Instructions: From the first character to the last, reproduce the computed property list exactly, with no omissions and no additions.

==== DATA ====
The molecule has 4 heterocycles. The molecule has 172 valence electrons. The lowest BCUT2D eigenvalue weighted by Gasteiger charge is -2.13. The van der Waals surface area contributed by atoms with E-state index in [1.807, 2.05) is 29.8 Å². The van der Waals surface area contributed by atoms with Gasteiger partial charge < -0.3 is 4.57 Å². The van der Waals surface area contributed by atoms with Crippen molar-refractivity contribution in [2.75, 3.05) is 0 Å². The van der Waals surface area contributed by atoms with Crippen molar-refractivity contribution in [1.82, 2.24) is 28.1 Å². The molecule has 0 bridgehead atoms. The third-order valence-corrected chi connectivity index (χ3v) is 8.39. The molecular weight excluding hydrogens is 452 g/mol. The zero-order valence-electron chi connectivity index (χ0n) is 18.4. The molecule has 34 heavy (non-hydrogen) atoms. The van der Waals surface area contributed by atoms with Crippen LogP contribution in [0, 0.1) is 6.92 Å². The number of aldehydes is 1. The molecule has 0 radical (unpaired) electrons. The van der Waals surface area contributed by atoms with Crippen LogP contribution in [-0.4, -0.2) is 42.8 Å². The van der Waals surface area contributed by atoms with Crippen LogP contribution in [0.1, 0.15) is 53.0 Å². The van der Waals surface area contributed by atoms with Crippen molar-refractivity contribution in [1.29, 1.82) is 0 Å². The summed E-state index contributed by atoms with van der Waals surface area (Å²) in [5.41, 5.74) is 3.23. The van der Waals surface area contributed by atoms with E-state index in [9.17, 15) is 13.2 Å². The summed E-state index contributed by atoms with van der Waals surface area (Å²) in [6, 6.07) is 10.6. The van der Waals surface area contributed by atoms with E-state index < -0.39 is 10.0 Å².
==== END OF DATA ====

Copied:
The molecule has 4 heterocycles. The molecule has 172 valence electrons. The lowest BCUT2D eigenvalue weighted by Gasteiger charge is -2.13. The van der Waals surface area contributed by atoms with E-state index in [1.807, 2.05) is 29.8 Å². The van der Waals surface area contributed by atoms with Gasteiger partial charge < -0.3 is 4.57 Å². The van der Waals surface area contributed by atoms with Crippen molar-refractivity contribution in [2.75, 3.05) is 0 Å². The van der Waals surface area contributed by atoms with Crippen molar-refractivity contribution in [1.82, 2.24) is 28.1 Å². The molecule has 0 bridgehead atoms. The third-order valence-corrected chi connectivity index (χ3v) is 8.39. The molecular weight excluding hydrogens is 452 g/mol. The zero-order valence-electron chi connectivity index (χ0n) is 18.4. The molecule has 34 heavy (non-hydrogen) atoms. The van der Waals surface area contributed by atoms with Crippen LogP contribution in [0, 0.1) is 6.92 Å². The number of aldehydes is 1. The molecule has 0 radical (unpaired) electrons. The van der Waals surface area contributed by atoms with Crippen LogP contribution in [-0.4, -0.2) is 42.8 Å². The van der Waals surface area contributed by atoms with Crippen LogP contribution in [0.1, 0.15) is 53.0 Å². The van der Waals surface area contributed by atoms with Crippen molar-refractivity contribution in [1.29, 1.82) is 0 Å². The summed E-state index contributed by atoms with van der Waals surface area (Å²) in [5.41, 5.74) is 3.23. The van der Waals surface area contributed by atoms with E-state index in [9.17, 15) is 13.2 Å². The summed E-state index contributed by atoms with van der Waals surface area (Å²) in [6, 6.07) is 10.6. The van der Waals surface area contributed by atoms with E-state index < -0.39 is 10.0 Å².